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INTRODUCTION: This large-scale lesion-symptom mapping study investigates the necessary neuro-anatomical substrates of 5 cognitive domains frequently affected post stroke: Language, Attention, Praxis, Number, and Memory. This study aims to demonstrate the validity of using routine clinical brain imaging and standard bedside cognitive screening data from a large, real-world patient cohort for lesion-symptom mapping. PATIENTS AND METHODS: Behavioural cognitive screening data from the Oxford Cognitive Screen and routine clinical neuroimaging from 573 acute patients was used in voxel-based lesion-symptom mapping analyses. Patients were classed as impaired or not on each of the subtests within 5 cognitive domains. RESULTS: Distinct patterns of lesion damage were associated with different domains. Language functions were associated with damage to left hemisphere fronto-temporal areas. Visuo-spatial functions were associated with damage to posterior occipital areas (Visual Field) and the right temporo-parietal region (Visual Neglect). Different memory impairments were linked to distinct voxel clusters within the left insular and opercular cortices. Deficits which were not associated with localised voxels (e.g. executive function, praxis) represent distributed, bilateral functions. DISCUSSION: The standardised, brief Oxford Cognitive Screen was able to reliably differentiate distinct neural correlates critically involved in supporting domain-specific cognitive abilities. CONCLUSION: By demonstrating and replicating known brain anatomy correlates within real-life clinical cohorts using routinely collected scans and standard bedside screens, we open up VLSM techniques to a wealth of clinically relevant studies which can capitalise on using existing clinical data.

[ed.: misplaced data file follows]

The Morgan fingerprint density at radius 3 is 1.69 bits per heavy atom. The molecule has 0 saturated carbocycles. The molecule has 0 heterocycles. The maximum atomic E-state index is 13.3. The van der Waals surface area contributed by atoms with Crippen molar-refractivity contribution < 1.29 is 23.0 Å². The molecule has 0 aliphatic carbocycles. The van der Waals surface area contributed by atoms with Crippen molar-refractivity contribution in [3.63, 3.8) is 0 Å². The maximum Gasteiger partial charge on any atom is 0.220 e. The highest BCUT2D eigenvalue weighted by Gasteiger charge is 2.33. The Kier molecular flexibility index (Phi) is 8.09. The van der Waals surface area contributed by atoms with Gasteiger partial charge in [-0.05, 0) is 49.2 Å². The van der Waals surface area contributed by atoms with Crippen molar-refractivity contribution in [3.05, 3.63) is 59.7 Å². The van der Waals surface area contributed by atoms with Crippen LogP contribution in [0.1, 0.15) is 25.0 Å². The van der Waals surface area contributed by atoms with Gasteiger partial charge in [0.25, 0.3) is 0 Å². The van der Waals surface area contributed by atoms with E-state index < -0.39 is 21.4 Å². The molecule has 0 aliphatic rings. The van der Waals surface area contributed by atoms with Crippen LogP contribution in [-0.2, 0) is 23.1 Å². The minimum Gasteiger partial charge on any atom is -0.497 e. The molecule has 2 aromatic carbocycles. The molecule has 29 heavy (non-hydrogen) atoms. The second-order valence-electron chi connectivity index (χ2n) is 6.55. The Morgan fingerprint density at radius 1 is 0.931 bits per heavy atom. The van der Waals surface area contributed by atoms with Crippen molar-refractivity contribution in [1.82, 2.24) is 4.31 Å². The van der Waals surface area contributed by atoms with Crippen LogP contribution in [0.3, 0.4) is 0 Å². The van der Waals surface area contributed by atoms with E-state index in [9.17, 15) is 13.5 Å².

Original publication

DOI

10.1016/j.neuropsychologia.2022.108159

Type

Journal article

Journal

Neuropsychologia

Publication Date

15/01/2022

Volume

167

Keywords

Clinical imaging, Cognitive screening, Lesion symptom mapping, Neuropsychological assessment, Stroke